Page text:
While this is very much Chisato’s show, it’d be a mistake to not mention that the rest of Lycoris Recoil‘s cast has continued to be great, too. Mika’s deep and very much justified regret over his role in concealing the truth from Chisato rounds out his character in an excellent way.
Takina, in the meantime, has had to deal with the impending loss of her best friend (or “best friend.” I leave that distinction up to you, shippers), perhaps the first person she’s ever truly connected to, while also, in a twist of dramatic irony, being given exactly what she initially wanted; a trip back to the DA. She and Chisato are apart for episode 10, which while sad, does give her a few moments to truly shine on her own, and her single-minded focus on trying to somehow help Chisato is very grounded and relatable, despite the fantastical stakes. (This could also be said of Mika, actually. I am sure there is at least one father watching this show who absolutely cried his eyes out this past episode.)
The only real weak spot is Majima, who’s taken the main villain role in this last arc of the show. As a cartoonish caricature of an anarchist in a world built on some already-iffy foundational principles, he is probably the only genuine weak link in Lycoris Recoil‘s character roster and embodies most of the show’s remaining shortcomings. Still, he’s at least entertaining at this point, with his utterly ludicrous plot of “hide a thousand guns all over Tokyo and let carnage ensue naturally from there” being, all at once, a decent piece of commentary, comically stupid on its face, and weirdly lazy, as far as big endgame villain schemes go. But at this point, that’s expected of LycoReco, a show that is built on contradictions top to bottom.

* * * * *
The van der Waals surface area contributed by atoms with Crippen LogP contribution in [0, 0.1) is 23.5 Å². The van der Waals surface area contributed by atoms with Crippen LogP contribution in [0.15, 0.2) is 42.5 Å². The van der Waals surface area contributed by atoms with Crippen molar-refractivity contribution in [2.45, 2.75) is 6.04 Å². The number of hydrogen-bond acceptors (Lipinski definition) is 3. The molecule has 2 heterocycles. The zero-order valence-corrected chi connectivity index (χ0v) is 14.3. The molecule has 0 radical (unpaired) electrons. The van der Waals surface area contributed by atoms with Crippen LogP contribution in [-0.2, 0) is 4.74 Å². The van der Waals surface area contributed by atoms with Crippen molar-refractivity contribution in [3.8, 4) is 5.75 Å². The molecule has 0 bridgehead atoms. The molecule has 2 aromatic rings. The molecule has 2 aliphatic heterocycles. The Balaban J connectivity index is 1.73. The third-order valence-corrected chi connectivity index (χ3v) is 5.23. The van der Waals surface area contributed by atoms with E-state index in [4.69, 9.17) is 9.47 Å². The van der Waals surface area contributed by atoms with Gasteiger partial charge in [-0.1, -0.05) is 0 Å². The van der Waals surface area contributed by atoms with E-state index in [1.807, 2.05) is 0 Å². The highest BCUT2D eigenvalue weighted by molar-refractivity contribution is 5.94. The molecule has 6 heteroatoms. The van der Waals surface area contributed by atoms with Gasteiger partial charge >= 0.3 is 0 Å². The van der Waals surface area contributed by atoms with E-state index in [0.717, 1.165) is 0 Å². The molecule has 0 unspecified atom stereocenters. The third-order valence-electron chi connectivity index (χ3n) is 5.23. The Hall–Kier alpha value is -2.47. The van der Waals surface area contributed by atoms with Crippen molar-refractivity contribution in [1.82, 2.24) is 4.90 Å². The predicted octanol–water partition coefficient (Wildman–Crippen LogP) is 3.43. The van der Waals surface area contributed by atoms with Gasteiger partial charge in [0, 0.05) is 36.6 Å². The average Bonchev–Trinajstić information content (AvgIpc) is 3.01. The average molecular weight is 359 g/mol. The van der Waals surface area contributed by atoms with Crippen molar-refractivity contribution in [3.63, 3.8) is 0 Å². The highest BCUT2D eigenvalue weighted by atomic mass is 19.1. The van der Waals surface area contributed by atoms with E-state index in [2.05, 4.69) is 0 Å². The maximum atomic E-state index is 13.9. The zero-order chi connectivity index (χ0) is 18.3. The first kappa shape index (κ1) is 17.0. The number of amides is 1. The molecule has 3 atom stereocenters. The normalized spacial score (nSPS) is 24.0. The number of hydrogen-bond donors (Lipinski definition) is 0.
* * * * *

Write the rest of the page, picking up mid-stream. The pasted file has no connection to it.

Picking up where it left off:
The plot itself has taken an all-action movie tropes twist—again—as we ride into the final few weeks. A dying Chisato prepares to rescue Shinji while Takina and the other DA Lycorii try to deal with Majima running circles around them. Much is up in the air, and it’s impossible to exactly call where it all will land.
For any flaws it could be said to have, there is absolutely no denying that, as Lycoris Recoil nears its end, it remains an absolutely fascinating show, forever pulling in all directions and only recently settling into a groove that seems to truly suit it. (No one would call the show’s early episodes bad, I don’t think, but things have definitely improved.) The last bullets are in the chamber; gun cocked, but not fired.
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2 thoughts on “Anime Orbit Seasonal Check-in: A Gunsmoke Twilight in the Last Days of LYCORIS RECOIL”
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“Hers is a blitheness that hides a deep pain, something we really don’t get to actually see for ourselves directly.”
I think you nailed it. That’s what makes Chisato such a memorable character.
” I am sure there is at least one father watching this show who absolutely cried his eyes out this past episode.”
Can almost confirm. The pain of watching Mika was so real, I didn’t respond to it as I would fiction. When he confessed to Chisato, I could only bow my head in respect, as if he were a real person. But when he came apart and asked Chisato to tell him if it would have been better for him to tell her? Damn. That was honest and real and raw. Again, I reacted to him as if he were an actual human being.
And Chisato’s reaction? Well, she just proved the pint you made about her deep pain. She forgave him from that dark place, and that, too, made it honest and real.